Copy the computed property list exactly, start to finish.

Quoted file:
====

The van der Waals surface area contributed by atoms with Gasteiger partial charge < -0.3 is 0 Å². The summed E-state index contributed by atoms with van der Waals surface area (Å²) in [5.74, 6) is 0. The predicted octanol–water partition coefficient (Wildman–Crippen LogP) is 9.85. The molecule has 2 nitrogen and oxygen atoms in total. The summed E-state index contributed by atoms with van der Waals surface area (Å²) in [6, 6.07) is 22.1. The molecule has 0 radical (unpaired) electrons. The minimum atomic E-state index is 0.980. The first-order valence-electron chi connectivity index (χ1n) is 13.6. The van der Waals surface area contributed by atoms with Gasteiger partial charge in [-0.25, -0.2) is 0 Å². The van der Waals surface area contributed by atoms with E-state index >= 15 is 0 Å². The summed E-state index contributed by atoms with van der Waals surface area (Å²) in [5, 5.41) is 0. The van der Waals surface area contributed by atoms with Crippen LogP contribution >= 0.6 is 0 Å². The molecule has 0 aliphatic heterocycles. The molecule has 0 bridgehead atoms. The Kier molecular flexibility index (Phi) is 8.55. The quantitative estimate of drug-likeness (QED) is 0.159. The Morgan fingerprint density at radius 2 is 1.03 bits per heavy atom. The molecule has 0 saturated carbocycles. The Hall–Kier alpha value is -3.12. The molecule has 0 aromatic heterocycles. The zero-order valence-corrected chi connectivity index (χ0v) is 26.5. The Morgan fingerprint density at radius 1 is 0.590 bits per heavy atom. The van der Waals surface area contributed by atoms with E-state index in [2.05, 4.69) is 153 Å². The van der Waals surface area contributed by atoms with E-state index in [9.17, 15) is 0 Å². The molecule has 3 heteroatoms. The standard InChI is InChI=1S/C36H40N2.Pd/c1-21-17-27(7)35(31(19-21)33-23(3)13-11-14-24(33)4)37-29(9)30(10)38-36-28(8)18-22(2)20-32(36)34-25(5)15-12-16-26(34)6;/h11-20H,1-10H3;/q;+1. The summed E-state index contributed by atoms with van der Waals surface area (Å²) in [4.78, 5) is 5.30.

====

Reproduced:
The van der Waals surface area contributed by atoms with Gasteiger partial charge < -0.3 is 0 Å². The summed E-state index contributed by atoms with van der Waals surface area (Å²) in [5.74, 6) is 0. The predicted octanol–water partition coefficient (Wildman–Crippen LogP) is 9.85. The molecule has 2 nitrogen and oxygen atoms in total. The summed E-state index contributed by atoms with van der Waals surface area (Å²) in [6, 6.07) is 22.1. The molecule has 0 radical (unpaired) electrons. The minimum atomic E-state index is 0.980. The first-order valence-electron chi connectivity index (χ1n) is 13.6. The van der Waals surface area contributed by atoms with Gasteiger partial charge in [-0.25, -0.2) is 0 Å². The van der Waals surface area contributed by atoms with E-state index >= 15 is 0 Å². The summed E-state index contributed by atoms with van der Waals surface area (Å²) in [5, 5.41) is 0. The van der Waals surface area contributed by atoms with Crippen LogP contribution >= 0.6 is 0 Å². The molecule has 0 aliphatic heterocycles. The molecule has 0 bridgehead atoms. The Kier molecular flexibility index (Phi) is 8.55. The quantitative estimate of drug-likeness (QED) is 0.159. The Morgan fingerprint density at radius 2 is 1.03 bits per heavy atom. The molecule has 0 saturated carbocycles. The Hall–Kier alpha value is -3.12. The molecule has 0 aromatic heterocycles. The zero-order valence-corrected chi connectivity index (χ0v) is 26.5. The Morgan fingerprint density at radius 1 is 0.590 bits per heavy atom. The van der Waals surface area contributed by atoms with E-state index in [2.05, 4.69) is 153 Å². The van der Waals surface area contributed by atoms with E-state index in [9.17, 15) is 0 Å². The molecule has 3 heteroatoms. The standard InChI is InChI=1S/C36H40N2.Pd/c1-21-17-27(7)35(31(19-21)33-23(3)13-11-14-24(33)4)37-29(9)30(10)38-36-28(8)18-22(2)20-32(36)34-25(5)15-12-16-26(34)6;/h11-20H,1-10H3;/q;+1. The summed E-state index contributed by atoms with van der Waals surface area (Å²) in [4.78, 5) is 5.30.